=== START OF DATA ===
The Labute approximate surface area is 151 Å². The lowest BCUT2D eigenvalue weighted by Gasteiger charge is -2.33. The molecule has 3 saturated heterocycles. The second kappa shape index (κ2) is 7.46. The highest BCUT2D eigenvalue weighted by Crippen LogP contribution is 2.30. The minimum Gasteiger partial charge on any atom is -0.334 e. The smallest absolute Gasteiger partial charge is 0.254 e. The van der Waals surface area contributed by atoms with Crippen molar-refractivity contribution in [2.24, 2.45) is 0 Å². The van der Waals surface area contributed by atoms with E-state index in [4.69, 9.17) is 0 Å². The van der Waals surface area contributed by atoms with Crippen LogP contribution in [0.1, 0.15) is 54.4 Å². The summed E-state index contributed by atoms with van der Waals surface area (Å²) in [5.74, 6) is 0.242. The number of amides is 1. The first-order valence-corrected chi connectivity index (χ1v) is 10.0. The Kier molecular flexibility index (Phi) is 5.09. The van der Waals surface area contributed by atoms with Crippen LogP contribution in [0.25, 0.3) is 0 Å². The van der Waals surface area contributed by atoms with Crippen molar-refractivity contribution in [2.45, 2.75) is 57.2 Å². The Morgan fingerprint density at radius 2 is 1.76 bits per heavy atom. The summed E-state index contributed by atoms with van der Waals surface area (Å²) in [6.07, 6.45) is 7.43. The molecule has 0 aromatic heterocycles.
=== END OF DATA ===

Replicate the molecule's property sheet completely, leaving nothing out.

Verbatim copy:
The Labute approximate surface area is 151 Å². The lowest BCUT2D eigenvalue weighted by Gasteiger charge is -2.33. The molecule has 3 saturated heterocycles. The second kappa shape index (κ2) is 7.46. The highest BCUT2D eigenvalue weighted by Crippen LogP contribution is 2.30. The minimum Gasteiger partial charge on any atom is -0.334 e. The smallest absolute Gasteiger partial charge is 0.254 e. The van der Waals surface area contributed by atoms with Crippen molar-refractivity contribution in [2.24, 2.45) is 0 Å². The van der Waals surface area contributed by atoms with E-state index in [4.69, 9.17) is 0 Å². The van der Waals surface area contributed by atoms with Crippen LogP contribution in [0.1, 0.15) is 54.4 Å². The summed E-state index contributed by atoms with van der Waals surface area (Å²) in [5.74, 6) is 0.242. The number of amides is 1. The first-order valence-corrected chi connectivity index (χ1v) is 10.0. The Kier molecular flexibility index (Phi) is 5.09. The van der Waals surface area contributed by atoms with Crippen LogP contribution in [0.25, 0.3) is 0 Å². The van der Waals surface area contributed by atoms with Crippen molar-refractivity contribution in [2.45, 2.75) is 57.2 Å². The Morgan fingerprint density at radius 2 is 1.76 bits per heavy atom. The summed E-state index contributed by atoms with van der Waals surface area (Å²) in [6.07, 6.45) is 7.43. The molecule has 0 aromatic heterocycles.